Midwest Beat/National Beekeepers Society/Cribshitter (triple release show)/Whatfor; September 13, 2008; The Frequency
This may have been a first. Even with four local bands on the bill the last of them, Midwest Beat, announced their final song at 1:30 AM. Usual Frequency timing would have dictated that they had only just started their set at that time, but there they were leaving the stage well before bar time. So what to do? Well, come back and start playing a lot of obscure Nugget-esque covers of course. The extra set was just frosting on the cake of what may have been the most enjoyable set I have seen the Beat play. After several false alarms, tonight was finally the release show for their 7 inch vinyl, a record already released last year on CD. Hopefully one of these days they will get around to releasing the record they have been recording with Kyle Motor. While Motor assured me several times that it is totally kickass, he seems to doubt most of us will ever hear it. I’m not sure why, but it would be a shame because the songs he identified as having been recently recorded are pretty terrific.
The usual trend at the Frequency seems to see the crowd thinning after midnight, but tonight it actually seemed to expand just before the Beat played their set. In addition to Motor, who spent much of the set bemoaning the sale of “Airwolf,” the van that was supposed to be the Motorz touring vehicle, several other folks showed up seemingly for the last band. Pete suggested he would love to get a copy of their record into the hands of Little Steven, so convinced was he that the champion of the garage band would be able to break them on a national level. It’d be worth a try, their brand of rough and tumble pop is certainly easy to like. Of course, it would be hard to dislike any band with a guy who only plays the tambourine.
Openers Whatfor certainly had their fans even though they were the only band not celebrating a new release, having just put out their very entertaining debut Sooner Late than Never only a handful of weeks before. The band consists of the core trio of Sleeping in the Aviary with Michael Sienkowski stepping from behind the drum kit to front the band, playing a little keyboard on the way. His band seems equally steeped in the sounds of the 60’s, though more of the pop variety than the underground garage type. All three of them are equally entertaining no matter what position they play. Guitarist Elliot Kozel (lead singer of SitA) contributes backing vocals in addition to stylish headwear. Tonight he was sporting a Viking helmet which was not only dehorned several times during the set, but also made the rounds of the fans right in front of the stage. Sienkowski hinted this may be the last show for awhile, I hope that isn’t true.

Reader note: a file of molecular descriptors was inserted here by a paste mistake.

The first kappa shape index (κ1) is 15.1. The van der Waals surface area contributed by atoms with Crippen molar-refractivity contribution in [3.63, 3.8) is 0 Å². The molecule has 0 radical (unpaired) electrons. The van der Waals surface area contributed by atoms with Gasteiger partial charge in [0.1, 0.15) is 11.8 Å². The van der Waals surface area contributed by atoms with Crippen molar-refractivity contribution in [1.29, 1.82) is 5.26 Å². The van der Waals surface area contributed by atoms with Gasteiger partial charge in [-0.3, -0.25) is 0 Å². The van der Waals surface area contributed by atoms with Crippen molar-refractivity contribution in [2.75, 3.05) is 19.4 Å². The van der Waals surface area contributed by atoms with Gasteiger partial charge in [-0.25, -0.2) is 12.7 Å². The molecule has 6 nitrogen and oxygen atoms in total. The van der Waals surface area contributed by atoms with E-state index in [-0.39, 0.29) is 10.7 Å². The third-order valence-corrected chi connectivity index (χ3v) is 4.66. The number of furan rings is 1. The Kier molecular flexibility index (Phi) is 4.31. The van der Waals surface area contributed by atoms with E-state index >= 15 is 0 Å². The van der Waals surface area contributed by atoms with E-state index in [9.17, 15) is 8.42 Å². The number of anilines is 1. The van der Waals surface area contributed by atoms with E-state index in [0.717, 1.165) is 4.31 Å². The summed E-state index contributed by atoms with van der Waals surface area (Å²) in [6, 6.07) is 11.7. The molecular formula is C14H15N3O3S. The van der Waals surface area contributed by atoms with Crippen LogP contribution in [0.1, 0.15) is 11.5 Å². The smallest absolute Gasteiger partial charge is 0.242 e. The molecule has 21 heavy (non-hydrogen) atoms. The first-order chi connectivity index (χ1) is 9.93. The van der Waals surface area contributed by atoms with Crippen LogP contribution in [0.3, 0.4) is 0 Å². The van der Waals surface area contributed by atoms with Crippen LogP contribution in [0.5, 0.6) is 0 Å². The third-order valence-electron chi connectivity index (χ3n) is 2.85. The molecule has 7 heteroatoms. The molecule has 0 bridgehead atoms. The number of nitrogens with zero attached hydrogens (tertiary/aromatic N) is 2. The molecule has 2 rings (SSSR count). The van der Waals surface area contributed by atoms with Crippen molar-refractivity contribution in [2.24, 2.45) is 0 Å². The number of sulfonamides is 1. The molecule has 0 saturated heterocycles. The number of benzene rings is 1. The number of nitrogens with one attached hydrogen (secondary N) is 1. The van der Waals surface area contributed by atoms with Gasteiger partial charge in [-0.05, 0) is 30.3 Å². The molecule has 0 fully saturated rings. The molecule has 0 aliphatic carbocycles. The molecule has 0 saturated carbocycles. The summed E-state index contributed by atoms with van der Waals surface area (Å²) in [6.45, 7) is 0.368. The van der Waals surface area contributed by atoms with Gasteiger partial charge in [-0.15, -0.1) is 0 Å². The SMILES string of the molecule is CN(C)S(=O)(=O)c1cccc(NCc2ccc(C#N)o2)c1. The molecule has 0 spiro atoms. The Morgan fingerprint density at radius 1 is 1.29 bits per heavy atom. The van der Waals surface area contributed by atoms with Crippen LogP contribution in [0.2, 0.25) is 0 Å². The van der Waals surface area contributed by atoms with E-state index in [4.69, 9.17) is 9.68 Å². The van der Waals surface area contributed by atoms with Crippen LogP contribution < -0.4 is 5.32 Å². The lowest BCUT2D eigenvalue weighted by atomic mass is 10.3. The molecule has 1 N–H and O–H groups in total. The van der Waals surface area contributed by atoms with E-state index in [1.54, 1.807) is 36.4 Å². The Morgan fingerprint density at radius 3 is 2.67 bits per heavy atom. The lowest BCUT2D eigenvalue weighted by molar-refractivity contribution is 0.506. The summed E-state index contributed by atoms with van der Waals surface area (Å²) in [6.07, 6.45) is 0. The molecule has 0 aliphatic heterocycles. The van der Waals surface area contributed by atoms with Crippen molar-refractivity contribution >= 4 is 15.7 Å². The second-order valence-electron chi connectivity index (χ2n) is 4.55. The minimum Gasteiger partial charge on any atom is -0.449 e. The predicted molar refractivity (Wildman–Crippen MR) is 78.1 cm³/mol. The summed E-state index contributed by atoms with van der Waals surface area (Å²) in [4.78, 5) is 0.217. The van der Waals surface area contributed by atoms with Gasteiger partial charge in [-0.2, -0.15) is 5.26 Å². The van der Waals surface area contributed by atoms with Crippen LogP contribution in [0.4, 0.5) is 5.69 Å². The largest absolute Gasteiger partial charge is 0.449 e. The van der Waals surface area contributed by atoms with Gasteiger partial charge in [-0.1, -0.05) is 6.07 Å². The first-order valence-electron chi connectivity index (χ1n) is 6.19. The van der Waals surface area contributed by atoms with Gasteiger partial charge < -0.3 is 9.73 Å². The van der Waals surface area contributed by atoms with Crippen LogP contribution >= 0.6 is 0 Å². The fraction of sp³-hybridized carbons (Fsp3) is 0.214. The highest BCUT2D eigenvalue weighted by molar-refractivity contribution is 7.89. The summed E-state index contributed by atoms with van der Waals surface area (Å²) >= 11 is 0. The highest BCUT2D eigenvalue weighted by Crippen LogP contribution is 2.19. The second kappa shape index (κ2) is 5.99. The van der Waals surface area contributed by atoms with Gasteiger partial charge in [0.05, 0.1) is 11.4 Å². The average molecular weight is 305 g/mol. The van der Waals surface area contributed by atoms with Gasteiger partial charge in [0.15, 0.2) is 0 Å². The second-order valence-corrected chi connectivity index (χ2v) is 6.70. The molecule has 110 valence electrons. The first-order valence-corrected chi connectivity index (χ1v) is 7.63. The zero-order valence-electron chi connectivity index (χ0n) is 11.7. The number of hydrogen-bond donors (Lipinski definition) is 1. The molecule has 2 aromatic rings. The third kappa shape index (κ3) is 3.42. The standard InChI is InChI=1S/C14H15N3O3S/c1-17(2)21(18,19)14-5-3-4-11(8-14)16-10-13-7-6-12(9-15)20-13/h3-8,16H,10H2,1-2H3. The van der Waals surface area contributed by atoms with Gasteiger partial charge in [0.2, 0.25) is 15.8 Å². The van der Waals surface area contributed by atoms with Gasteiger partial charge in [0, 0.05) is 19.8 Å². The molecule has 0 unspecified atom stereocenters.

The strangely fascinating Cribshitter was up next, celebrating the release of Cry a Little Rainbow, a 30 song $5 epic that tries to capture the weirdness that happens on stage. Lead singer Diaper Daniels told me once that a fan told him the reason he came to the shows was the same reason he watched NASCAR, he was just waiting for the crashes. That fan has to be disappointed as of late, because the last couple Cribshitter shows I’ve seen have run fairly smoothly, which isn’t always easy when your set uses a number of samples and a Power Point presentation. Working without the graphics tonight, they instead substituted a fog machine and more lights than I’ve seen used at the relatively new club.
I’m not quite sure why I like them, but I’m not the only one. Justin Bricco, the Blueheels animated guitarist, claims they are the only real band in town. Sure, their songs can be pretty offensive, both lyrically (“War Torn Vaginer” and “She Charges $25 for a $5 Blowjob”) and musically (the bursts of noise and screaming that punctuate “Jared’s Different Around Girls”) and sometimes both (the ragged screamer “We Fuckin’ Suck”), but the cover of Tom Petty’s “Yer So Bad” and a handful of genuinely melodic songs make up for it. Then again, maybe their offensiveness is part of their charm (the rest is tuba player Danika). All I know is I no longer avoid them.
Third on the bill and also featuring a new release was the National Beekeepers Society. I’m embarrassed to say I haven’t seen them since they opened for Head of Femur in the basement. To be fair, they don’t play that many shows, and I have gone out of my way to see lead singer Nick Whetro do his solo thing, the intriguingly titled Icarus Himself. In addition to featuring NBS’s songs, it also includes Daniels on a number of songs. While the Beekeepers debut CD wore its influences proudly on its sleeve (Weezer and Pavement the most obvious), the solid sophomore record is more subtle, blending those bands into their catchy pop. Whetro doesn’t have an amazing voice, but neither does Stephen Malkmus, it is, however, perfect for their tales of disillusionment and angst. And then there’s that moustache… it’s tempting to call it cheesy, and it might be on anyone else, but on him it’s somehow gallant, almost as if he’s going to save us all from generic, boring music. I feel safer already.